Mental Health America
sky   In Crisis?
  24 Hour Crisis
  & Suicide Hotline
  (317) 251-7575 or
  (800) 273-TALK

Print Version Increase Font Size Decrease Text Size


All of us are touched by the loss of someone we love and grief is a natural reaction to any change or loss. Grief is a painful experience, however, it is said that the pain eventually subsides. Because everyone experiences a loss or change at some time in life, understanding grief can help you face the reality and deal with feelings of fear, loneliness, despair and helplessness. You can recover and grow to be a stronger person and grief is just part of the healing process. Grieving people share certain feelings, such as shock and denial. Their first reaction may be to deny the loss or to feel emotionally numb. Eventually, they'll be able to face the reality of their loss. Many people feel anger because the loss may seem unfair. They may feel angry with themselves and others for not preventing the loss, but one can work through that anger. Others may feel guilt and blame themselves for something they did or didn't do prior to the loss. Remember, we are only human--there are events we just can't control or undo. Many who have suffered a loss feel drained and unable to perform even routine tasks and this is definitely a sign of depression. One who is grieving might feel very alone with increased responsibilities and changes in their life. As they meet new challenges and develop new friendships, these feelings will fade. All grievers will reach a stage where they can accept their loss and look to the future with hope. No matter how difficult life may get, they can pull through! Here are some suggestions for living with a loss:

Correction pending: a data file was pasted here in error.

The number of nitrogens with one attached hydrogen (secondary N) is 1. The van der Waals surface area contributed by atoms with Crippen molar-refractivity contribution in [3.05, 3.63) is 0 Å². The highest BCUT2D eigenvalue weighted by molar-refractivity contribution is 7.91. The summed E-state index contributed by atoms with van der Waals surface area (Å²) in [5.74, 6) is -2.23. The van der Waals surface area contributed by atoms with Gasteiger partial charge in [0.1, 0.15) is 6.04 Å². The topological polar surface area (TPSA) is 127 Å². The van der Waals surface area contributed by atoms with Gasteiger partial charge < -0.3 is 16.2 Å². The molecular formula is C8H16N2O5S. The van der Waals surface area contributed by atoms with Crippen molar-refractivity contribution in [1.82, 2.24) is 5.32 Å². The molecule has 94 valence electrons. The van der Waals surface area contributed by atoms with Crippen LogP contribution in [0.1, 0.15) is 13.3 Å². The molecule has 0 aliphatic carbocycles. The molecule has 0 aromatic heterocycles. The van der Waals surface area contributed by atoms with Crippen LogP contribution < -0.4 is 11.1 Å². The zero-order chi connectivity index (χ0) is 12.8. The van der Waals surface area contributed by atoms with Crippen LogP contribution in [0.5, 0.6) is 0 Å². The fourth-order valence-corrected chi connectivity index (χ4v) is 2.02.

• Express your feelings. Holding painful feelings inside can create more problems
  • Accept help. Friends and relatives can make difficult moments easier. For many people, participation in and support from their spiritual community can be a great comfort.
  • Ask for help. Relatives and friends want to help but often don't know what to do. Professional help is also available if feelings of despair and worthlessness persist.
  • Be kind to yourself. Some days will be more difficult than others, but you will recover.
  • Do activities you enjoy--such as taking a walk, going to a movie or reading.
  • Get plenty of rest. You'll have more energy to handle problems and to get involved in activities.
  • Be alert for problems. If you don't seem to feel better over time, it may not be due just to grief. Poor sleep, weight loss and low energy may be signs of depression a treatable condition.

Some sources of group help might include bereavement groups, Parents Without Partners at or 1-800-637-7974, American Association of Retired Persons (AARP) Grief and Loss Program at or 1-800-438-3410, and Mothers Against Drunk Driving (MADD) at or 1-800-438-6233. Check the front section of your phone book for the phone numbers of these and other sources of help in your community. You can also check out

Contact Us

Laura Stahl
P.O. Box 51
Seymour, IN 47274
Phone: (812) 522-3480
Fax: (812) 524-8176